In what will certainly fuel speculation about the long-term health effects of cell phone usage, a new study has found that the radiation from mobile devices causes an increase in brain activity, but researchers did not conclude whether or not it was harmful.
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"This study shows that the human brain is sensitive to electromagnetic radiation coming out of cellphones," Nora Volkow, an author on the study published Tuesday in the Journal of the American Medical Association, told WSJ.com. "That is something we need to face."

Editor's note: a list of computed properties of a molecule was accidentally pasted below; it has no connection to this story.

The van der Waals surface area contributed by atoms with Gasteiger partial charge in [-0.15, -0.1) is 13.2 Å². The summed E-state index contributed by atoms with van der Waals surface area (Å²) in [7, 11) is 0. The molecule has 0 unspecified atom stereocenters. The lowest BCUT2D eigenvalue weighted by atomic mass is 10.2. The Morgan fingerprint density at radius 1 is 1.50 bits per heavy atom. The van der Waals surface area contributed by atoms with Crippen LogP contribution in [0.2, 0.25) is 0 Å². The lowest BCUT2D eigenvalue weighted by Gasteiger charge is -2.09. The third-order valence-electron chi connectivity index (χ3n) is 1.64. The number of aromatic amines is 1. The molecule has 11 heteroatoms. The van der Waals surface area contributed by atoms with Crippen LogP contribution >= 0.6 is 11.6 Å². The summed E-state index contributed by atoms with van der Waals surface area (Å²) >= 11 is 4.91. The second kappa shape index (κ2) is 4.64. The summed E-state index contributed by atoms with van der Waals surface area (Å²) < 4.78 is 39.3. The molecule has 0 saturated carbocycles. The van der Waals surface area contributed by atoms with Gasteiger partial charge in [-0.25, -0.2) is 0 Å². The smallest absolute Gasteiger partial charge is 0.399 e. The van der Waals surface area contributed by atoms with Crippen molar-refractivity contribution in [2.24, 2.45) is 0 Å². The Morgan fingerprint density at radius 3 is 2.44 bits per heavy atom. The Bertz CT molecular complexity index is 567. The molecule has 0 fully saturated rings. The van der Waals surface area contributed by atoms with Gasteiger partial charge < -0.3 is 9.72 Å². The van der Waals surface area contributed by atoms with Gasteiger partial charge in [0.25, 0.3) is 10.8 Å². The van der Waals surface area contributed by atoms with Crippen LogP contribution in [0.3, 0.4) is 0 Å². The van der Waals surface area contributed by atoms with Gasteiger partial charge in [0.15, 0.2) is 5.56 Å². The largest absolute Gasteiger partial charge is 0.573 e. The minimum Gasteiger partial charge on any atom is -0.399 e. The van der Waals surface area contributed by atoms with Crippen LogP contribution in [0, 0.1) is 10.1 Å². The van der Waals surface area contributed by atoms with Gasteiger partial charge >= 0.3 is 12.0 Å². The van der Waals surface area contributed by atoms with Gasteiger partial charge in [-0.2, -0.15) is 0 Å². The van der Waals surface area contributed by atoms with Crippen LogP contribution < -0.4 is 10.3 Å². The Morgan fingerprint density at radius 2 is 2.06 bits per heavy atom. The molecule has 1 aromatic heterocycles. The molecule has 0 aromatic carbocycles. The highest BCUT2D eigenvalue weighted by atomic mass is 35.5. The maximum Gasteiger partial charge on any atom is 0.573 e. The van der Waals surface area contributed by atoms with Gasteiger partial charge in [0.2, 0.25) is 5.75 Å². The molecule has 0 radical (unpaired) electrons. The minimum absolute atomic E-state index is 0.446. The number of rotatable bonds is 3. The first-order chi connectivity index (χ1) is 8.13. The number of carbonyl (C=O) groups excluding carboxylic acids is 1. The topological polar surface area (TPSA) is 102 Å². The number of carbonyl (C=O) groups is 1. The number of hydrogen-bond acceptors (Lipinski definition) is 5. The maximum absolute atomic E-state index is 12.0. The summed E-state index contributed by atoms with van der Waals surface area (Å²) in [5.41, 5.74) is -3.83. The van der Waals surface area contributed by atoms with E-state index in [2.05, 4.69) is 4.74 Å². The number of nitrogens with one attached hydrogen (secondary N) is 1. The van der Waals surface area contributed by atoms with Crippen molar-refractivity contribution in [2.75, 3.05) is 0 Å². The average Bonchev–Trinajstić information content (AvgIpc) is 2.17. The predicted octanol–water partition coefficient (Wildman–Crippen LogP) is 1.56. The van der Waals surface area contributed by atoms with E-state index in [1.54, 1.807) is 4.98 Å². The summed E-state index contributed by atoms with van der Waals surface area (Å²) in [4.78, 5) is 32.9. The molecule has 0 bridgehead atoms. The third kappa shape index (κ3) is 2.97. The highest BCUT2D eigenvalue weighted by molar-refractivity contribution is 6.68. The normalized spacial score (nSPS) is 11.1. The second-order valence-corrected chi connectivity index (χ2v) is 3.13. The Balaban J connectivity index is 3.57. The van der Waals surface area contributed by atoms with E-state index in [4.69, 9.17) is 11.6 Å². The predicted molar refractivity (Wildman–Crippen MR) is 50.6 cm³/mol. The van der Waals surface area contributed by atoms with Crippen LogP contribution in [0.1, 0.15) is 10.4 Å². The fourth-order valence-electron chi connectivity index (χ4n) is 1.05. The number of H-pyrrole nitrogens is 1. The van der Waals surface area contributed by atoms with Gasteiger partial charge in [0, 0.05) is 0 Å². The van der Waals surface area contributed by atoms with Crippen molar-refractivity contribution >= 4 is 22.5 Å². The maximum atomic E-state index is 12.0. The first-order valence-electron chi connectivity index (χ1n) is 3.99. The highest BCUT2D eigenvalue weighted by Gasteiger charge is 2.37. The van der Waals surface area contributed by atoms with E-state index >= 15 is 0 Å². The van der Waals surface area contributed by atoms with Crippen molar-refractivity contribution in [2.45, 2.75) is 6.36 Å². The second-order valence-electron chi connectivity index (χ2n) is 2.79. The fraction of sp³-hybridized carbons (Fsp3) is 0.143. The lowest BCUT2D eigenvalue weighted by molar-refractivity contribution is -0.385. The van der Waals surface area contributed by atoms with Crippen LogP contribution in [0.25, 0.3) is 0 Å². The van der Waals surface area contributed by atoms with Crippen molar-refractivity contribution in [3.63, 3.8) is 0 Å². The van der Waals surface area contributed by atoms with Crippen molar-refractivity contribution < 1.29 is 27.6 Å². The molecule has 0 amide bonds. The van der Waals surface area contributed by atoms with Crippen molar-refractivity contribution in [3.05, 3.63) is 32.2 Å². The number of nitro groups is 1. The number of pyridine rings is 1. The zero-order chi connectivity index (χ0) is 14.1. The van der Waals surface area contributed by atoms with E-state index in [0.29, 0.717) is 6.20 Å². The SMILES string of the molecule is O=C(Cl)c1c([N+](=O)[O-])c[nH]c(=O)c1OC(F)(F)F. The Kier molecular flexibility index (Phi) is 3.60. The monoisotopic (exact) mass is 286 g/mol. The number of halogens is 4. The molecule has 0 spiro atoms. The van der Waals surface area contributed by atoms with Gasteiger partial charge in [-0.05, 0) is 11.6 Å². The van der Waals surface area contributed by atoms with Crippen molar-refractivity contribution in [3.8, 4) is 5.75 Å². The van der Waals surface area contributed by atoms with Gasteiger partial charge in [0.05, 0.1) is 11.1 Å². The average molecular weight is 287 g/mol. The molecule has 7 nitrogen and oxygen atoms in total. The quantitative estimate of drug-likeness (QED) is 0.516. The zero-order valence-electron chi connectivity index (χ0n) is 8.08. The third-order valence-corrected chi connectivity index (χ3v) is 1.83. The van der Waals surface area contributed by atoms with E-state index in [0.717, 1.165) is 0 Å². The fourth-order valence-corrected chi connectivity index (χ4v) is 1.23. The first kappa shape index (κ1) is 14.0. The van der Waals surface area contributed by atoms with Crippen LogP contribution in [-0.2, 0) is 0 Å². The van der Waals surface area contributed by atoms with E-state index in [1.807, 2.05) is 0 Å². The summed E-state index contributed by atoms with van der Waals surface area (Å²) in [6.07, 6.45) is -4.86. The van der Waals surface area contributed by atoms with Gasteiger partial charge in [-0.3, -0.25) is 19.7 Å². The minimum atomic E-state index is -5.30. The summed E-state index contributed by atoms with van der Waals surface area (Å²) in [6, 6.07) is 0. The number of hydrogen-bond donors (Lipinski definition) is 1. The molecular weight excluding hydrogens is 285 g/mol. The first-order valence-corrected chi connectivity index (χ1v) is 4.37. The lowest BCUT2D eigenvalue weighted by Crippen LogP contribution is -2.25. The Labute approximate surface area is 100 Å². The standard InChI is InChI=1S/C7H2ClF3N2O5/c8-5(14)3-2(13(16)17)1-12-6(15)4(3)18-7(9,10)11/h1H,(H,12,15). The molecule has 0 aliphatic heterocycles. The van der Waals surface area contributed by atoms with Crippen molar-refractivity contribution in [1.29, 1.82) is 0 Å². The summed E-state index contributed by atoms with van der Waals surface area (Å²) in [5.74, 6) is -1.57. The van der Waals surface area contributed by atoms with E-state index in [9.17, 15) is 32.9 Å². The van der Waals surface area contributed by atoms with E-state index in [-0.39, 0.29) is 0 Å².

Volkow continued, "our finding does not tell us if this is harmful or not."
According to the Wall Street Journal, results from studies looking at the health effects have been mixed. Some large-scale studies have found a link between cellphone use and brain cancer, but they haven't been able to show that the cancer was caused by cellphone radiation.
The main concern, the report says, is that radiation from phones could cause DNA mutations or changes to chemicals in the brain, leading to tumors or cognitive decline. But to date there is no known evidence that the frequency of the waves emitted from phones are powerful enough to cause such changes, according to Reto Huber, a professor at the University Children's Hospital Zurich who has published several studies on electromagnetic fields and cellphones but wasn't part of this latest study.